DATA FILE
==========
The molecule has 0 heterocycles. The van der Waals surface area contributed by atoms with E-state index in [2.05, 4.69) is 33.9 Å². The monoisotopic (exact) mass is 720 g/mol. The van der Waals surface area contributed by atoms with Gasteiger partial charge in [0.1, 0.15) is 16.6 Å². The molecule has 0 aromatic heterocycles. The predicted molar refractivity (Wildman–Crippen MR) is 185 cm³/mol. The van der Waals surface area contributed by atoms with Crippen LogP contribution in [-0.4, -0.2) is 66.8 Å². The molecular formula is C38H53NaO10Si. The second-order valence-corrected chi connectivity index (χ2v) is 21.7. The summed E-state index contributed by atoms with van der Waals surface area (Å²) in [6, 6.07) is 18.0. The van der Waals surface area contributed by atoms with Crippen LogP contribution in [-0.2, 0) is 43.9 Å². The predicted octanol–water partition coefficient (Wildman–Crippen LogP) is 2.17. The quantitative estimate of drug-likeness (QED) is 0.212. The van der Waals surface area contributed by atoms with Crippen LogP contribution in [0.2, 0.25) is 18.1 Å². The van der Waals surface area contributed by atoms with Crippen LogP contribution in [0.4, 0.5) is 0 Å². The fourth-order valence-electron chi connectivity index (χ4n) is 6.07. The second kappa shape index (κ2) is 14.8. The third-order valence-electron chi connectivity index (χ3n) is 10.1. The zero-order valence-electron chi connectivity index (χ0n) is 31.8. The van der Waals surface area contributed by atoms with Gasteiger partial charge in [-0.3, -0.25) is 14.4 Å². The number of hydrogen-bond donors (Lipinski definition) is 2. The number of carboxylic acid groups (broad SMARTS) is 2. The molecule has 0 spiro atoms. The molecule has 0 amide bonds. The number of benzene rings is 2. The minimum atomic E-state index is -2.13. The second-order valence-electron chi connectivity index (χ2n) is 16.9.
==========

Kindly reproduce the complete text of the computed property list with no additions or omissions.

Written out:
The molecule has 0 heterocycles. The van der Waals surface area contributed by atoms with E-state index in [2.05, 4.69) is 33.9 Å². The monoisotopic (exact) mass is 720 g/mol. The van der Waals surface area contributed by atoms with Gasteiger partial charge in [0.1, 0.15) is 16.6 Å². The molecule has 0 aromatic heterocycles. The predicted molar refractivity (Wildman–Crippen MR) is 185 cm³/mol. The van der Waals surface area contributed by atoms with Crippen LogP contribution in [-0.4, -0.2) is 66.8 Å². The molecular formula is C38H53NaO10Si. The second-order valence-corrected chi connectivity index (χ2v) is 21.7. The summed E-state index contributed by atoms with van der Waals surface area (Å²) in [6, 6.07) is 18.0. The van der Waals surface area contributed by atoms with Crippen LogP contribution in [-0.2, 0) is 43.9 Å². The predicted octanol–water partition coefficient (Wildman–Crippen LogP) is 2.17. The quantitative estimate of drug-likeness (QED) is 0.212. The van der Waals surface area contributed by atoms with Crippen LogP contribution in [0.2, 0.25) is 18.1 Å². The van der Waals surface area contributed by atoms with Crippen LogP contribution in [0.4, 0.5) is 0 Å². The fourth-order valence-electron chi connectivity index (χ4n) is 6.07. The second kappa shape index (κ2) is 14.8. The third-order valence-electron chi connectivity index (χ3n) is 10.1. The zero-order valence-electron chi connectivity index (χ0n) is 31.8. The van der Waals surface area contributed by atoms with Gasteiger partial charge in [-0.3, -0.25) is 14.4 Å². The number of hydrogen-bond donors (Lipinski definition) is 2. The number of carboxylic acid groups (broad SMARTS) is 2. The molecule has 0 spiro atoms. The molecule has 0 amide bonds. The number of benzene rings is 2. The minimum atomic E-state index is -2.13. The second-order valence-electron chi connectivity index (χ2n) is 16.9.